When the boats come in

The hustle and bustle of Aberdeen harbour isn’t the first place you’d expect to find an artist. However, that’s exactly where you would have found Aberdeen artist Kate Steenhauer this summer as she created an artwork series titled The Shipyards of Aberdeen.

Kate is the principal engineer of Aberdeen-based energy consultancy Tymor Marine, which specialises in naval architecture and marine engineering, and spent the past three-and-a-half months capturing the activity at Aberdeen harbour for a series of 10 artworks.

Shipyards of Aberdeen

Brought up in Holland, the last thing a teenage Kate expected to be doing later in life was standing by a quayside drawing the hubbub of harbour life. A semi-professional tennis player in her youth, competing in national and international ranking tournaments, Kate explored various career options before deciding on engineering.

After graduating from Delft University with an MSc in civil engineering, Kate moved to Britain in 2004 to work in Peterborough. Following two years developing coastal and river models for flood risk and wave climate assessments, she relocated north to undertake a PhD in coastal engineering at the University of Aberdeen.

In 2009, after three years’ work she completed her PhD. She remained at the university’s School of Engineering working as a research fellow until March 2012, when she embarked on a career in the energy industry. It was while working at the university she decided to develop her art skills.

“Art had always been a passion of mine and something I knew I would return to,” explained Kate.  

“Part of me always wanted to explore my artistic abilities, but the sensible part of me knew I should establish a career. I knew that for my art skills to evolve I would need some formal tuition. I needed to know how drawing worked, so for me it was a case of going back to basics and being schooled in all the traditional components of the subject.”

Kate approached Aberdeen artist George Collier for help and in March 2010 began private tuition with him. His traditional and rational approach suited Kate and gave her the good foundation she needed. She spent two years under his guidance, gaining great experience in a wide array of drawing techniques.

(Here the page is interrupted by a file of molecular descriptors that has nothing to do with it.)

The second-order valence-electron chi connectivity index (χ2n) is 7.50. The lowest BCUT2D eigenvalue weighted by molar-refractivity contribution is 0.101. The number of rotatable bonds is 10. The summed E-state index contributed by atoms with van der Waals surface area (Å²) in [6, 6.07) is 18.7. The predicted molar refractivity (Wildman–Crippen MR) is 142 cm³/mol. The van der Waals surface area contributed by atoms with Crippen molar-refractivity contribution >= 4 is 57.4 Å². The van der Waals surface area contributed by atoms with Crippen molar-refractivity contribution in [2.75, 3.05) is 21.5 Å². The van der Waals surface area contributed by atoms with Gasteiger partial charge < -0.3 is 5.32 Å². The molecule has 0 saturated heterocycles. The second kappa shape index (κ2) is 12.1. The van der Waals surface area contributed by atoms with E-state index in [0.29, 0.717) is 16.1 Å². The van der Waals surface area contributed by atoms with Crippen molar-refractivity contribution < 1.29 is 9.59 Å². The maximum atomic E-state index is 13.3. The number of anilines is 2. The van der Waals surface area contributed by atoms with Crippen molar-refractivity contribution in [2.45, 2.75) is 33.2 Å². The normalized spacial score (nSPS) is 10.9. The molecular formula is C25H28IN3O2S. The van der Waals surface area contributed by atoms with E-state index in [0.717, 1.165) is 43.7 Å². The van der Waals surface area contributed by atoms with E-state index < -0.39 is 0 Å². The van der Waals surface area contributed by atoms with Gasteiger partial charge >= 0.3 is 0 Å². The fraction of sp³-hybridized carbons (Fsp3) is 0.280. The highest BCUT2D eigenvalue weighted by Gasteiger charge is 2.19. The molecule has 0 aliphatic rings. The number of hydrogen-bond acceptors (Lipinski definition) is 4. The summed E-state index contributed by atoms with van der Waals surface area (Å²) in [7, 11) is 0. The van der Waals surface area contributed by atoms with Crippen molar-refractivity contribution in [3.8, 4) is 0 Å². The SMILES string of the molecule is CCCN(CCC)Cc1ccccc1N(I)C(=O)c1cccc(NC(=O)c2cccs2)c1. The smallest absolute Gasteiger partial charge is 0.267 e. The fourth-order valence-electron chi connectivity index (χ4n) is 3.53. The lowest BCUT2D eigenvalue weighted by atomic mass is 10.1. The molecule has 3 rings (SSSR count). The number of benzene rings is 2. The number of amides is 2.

Keen to expand her skillset, apprenticeships with other local artists followed. Lyndsey Gibb provided instruction in printmaking, while fine artist Nicole Porter coached her in oil painting. Kate didn’t have to wait long for success, winning various awards – including the prestigious Royal Scottish Academy Award 2013. Her work has also been exhibited locally and nationally.

As she continued to refine her skills Kate could be found sketching scenes in Aberdeen and the surrounding countryside. It was while drawing in Aberdeen city centre this summer that The Shipyards of Aberdeen was born.

“Aberdeen has many beautiful buildings, but I was looking for something different to draw and wandered down to the harbour,” says Kate.  

“I became transfixed with everything that was happening and must have spent about two hours just watching, drawing and letting the composition change over time.

“Unlike a photograph which captures a specific moment, a sketch evolves as birds duck and dive, lorries arrive and offload items, people chat and go about their work, and the weather changes. I was hooked and kept returning. Soon I was attracting the interest of skippers and boatmen asking for copies of my work.

“There is an element of design in my job at Tymor Marine as I work on models for structural analysis, offshore surveys, anode designs and inshore wave analysis. Maybe the idea for the artworks came from this. Tymor has been really supportive and provided me with a studio space in our building.”

Each pencil drawing takes anything from 20 minutes to two hours to complete. The drawing is then transformed into an etching by scratching it in mirrored form into a copper plate. To ensure the design bites into the copper the plate is periodically bathed in acid.  

The length of time the plate stays in acid depends on the depth of incision needed. Etching each design takes about two-and-a-half days – with fine tuning another two to three weeks. From each plate a limited run of ink prints is finally created.

Kate’s etching skills were honed by Michael Waight of Peacock Visual Arts who helped her to master the technique’s finer elements. The support she received from the Aberdeen art community and her colleagues has been invaluable to the project.  After three-and-a-half months Kate has completed 10 pieces, but feels this is just the beginning.

“I’ve established a set of prints that document a small portion of what happens at Aberdeen harbour. I’m now working to recreate the designs as oil paintings. Ten artworks was my aim, however with so much happening at the harbour this will naturally increase.  I am particularly interested in speaking to companies about specific projects.”

For more information on The Shipyards of Aberdeen artworks, visit www.katesteenhauer.com.

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